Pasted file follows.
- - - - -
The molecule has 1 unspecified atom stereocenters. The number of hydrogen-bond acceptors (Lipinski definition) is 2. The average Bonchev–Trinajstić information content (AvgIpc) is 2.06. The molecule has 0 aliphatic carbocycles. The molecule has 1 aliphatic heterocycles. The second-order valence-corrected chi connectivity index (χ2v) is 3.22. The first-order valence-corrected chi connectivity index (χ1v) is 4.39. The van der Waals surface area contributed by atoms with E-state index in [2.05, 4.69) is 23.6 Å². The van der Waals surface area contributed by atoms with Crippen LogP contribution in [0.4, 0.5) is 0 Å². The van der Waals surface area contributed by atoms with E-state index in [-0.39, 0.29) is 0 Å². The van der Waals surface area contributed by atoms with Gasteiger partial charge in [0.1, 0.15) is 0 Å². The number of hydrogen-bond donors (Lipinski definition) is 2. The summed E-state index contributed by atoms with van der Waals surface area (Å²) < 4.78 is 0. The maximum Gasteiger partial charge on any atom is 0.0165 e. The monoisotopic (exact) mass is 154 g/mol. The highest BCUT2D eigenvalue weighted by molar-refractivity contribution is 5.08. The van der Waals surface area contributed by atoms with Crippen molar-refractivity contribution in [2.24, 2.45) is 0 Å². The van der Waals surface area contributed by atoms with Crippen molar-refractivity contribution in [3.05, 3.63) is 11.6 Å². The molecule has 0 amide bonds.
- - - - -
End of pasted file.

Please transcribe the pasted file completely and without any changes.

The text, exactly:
The molecule has 1 unspecified atom stereocenters. The number of hydrogen-bond acceptors (Lipinski definition) is 2. The average Bonchev–Trinajstić information content (AvgIpc) is 2.06. The molecule has 0 aliphatic carbocycles. The molecule has 1 aliphatic heterocycles. The second-order valence-corrected chi connectivity index (χ2v) is 3.22. The first-order valence-corrected chi connectivity index (χ1v) is 4.39. The van der Waals surface area contributed by atoms with E-state index in [2.05, 4.69) is 23.6 Å². The van der Waals surface area contributed by atoms with Crippen LogP contribution in [0.4, 0.5) is 0 Å². The van der Waals surface area contributed by atoms with E-state index in [-0.39, 0.29) is 0 Å². The van der Waals surface area contributed by atoms with Gasteiger partial charge in [0.1, 0.15) is 0 Å². The number of hydrogen-bond donors (Lipinski definition) is 2. The summed E-state index contributed by atoms with van der Waals surface area (Å²) < 4.78 is 0. The maximum Gasteiger partial charge on any atom is 0.0165 e. The monoisotopic (exact) mass is 154 g/mol. The highest BCUT2D eigenvalue weighted by molar-refractivity contribution is 5.08. The van der Waals surface area contributed by atoms with Crippen molar-refractivity contribution in [2.24, 2.45) is 0 Å². The van der Waals surface area contributed by atoms with Crippen molar-refractivity contribution in [3.05, 3.63) is 11.6 Å². The molecule has 0 amide bonds.